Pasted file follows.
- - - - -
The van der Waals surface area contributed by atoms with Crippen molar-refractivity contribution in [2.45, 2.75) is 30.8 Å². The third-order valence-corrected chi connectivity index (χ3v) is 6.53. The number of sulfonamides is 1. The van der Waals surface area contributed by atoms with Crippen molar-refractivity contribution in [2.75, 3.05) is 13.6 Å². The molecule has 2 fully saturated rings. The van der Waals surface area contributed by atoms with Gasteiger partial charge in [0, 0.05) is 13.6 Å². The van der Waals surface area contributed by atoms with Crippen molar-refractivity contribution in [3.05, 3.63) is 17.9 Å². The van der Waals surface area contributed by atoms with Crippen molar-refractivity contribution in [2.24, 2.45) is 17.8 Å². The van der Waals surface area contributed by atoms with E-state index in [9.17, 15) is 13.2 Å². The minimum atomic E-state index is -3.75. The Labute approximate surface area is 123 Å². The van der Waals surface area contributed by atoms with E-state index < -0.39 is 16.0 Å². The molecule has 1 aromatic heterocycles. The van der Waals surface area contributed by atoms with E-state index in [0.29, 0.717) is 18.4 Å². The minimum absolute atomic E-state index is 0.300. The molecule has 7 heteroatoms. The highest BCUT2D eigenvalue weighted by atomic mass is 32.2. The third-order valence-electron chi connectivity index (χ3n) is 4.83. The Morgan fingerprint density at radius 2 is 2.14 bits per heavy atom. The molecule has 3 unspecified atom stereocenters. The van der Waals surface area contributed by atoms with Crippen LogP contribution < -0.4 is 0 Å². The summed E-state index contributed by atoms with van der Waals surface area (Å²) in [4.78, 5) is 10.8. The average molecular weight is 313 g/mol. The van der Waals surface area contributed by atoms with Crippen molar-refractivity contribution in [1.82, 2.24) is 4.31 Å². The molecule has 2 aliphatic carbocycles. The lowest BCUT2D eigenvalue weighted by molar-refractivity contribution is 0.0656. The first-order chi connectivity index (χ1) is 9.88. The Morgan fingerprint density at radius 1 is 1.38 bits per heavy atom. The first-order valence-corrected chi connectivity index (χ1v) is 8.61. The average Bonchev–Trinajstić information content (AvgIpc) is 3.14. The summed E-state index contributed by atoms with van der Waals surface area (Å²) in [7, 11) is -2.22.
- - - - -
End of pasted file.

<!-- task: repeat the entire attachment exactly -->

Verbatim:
The van der Waals surface area contributed by atoms with Crippen molar-refractivity contribution in [2.45, 2.75) is 30.8 Å². The third-order valence-corrected chi connectivity index (χ3v) is 6.53. The number of sulfonamides is 1. The van der Waals surface area contributed by atoms with Crippen molar-refractivity contribution in [2.75, 3.05) is 13.6 Å². The molecule has 2 fully saturated rings. The van der Waals surface area contributed by atoms with Gasteiger partial charge in [0, 0.05) is 13.6 Å². The van der Waals surface area contributed by atoms with Crippen molar-refractivity contribution in [3.05, 3.63) is 17.9 Å². The van der Waals surface area contributed by atoms with Crippen molar-refractivity contribution in [2.24, 2.45) is 17.8 Å². The van der Waals surface area contributed by atoms with E-state index in [9.17, 15) is 13.2 Å². The minimum atomic E-state index is -3.75. The Labute approximate surface area is 123 Å². The van der Waals surface area contributed by atoms with E-state index < -0.39 is 16.0 Å². The molecule has 1 aromatic heterocycles. The van der Waals surface area contributed by atoms with E-state index in [0.29, 0.717) is 18.4 Å². The minimum absolute atomic E-state index is 0.300. The molecule has 7 heteroatoms. The highest BCUT2D eigenvalue weighted by atomic mass is 32.2. The third-order valence-electron chi connectivity index (χ3n) is 4.83. The Morgan fingerprint density at radius 2 is 2.14 bits per heavy atom. The molecule has 3 unspecified atom stereocenters. The van der Waals surface area contributed by atoms with Crippen LogP contribution < -0.4 is 0 Å². The summed E-state index contributed by atoms with van der Waals surface area (Å²) in [4.78, 5) is 10.8. The average molecular weight is 313 g/mol. The van der Waals surface area contributed by atoms with Crippen molar-refractivity contribution in [1.82, 2.24) is 4.31 Å². The molecule has 2 aliphatic carbocycles. The lowest BCUT2D eigenvalue weighted by molar-refractivity contribution is 0.0656. The first-order chi connectivity index (χ1) is 9.88. The Morgan fingerprint density at radius 1 is 1.38 bits per heavy atom. The first-order valence-corrected chi connectivity index (χ1v) is 8.61. The average Bonchev–Trinajstić information content (AvgIpc) is 3.14. The summed E-state index contributed by atoms with van der Waals surface area (Å²) in [7, 11) is -2.22.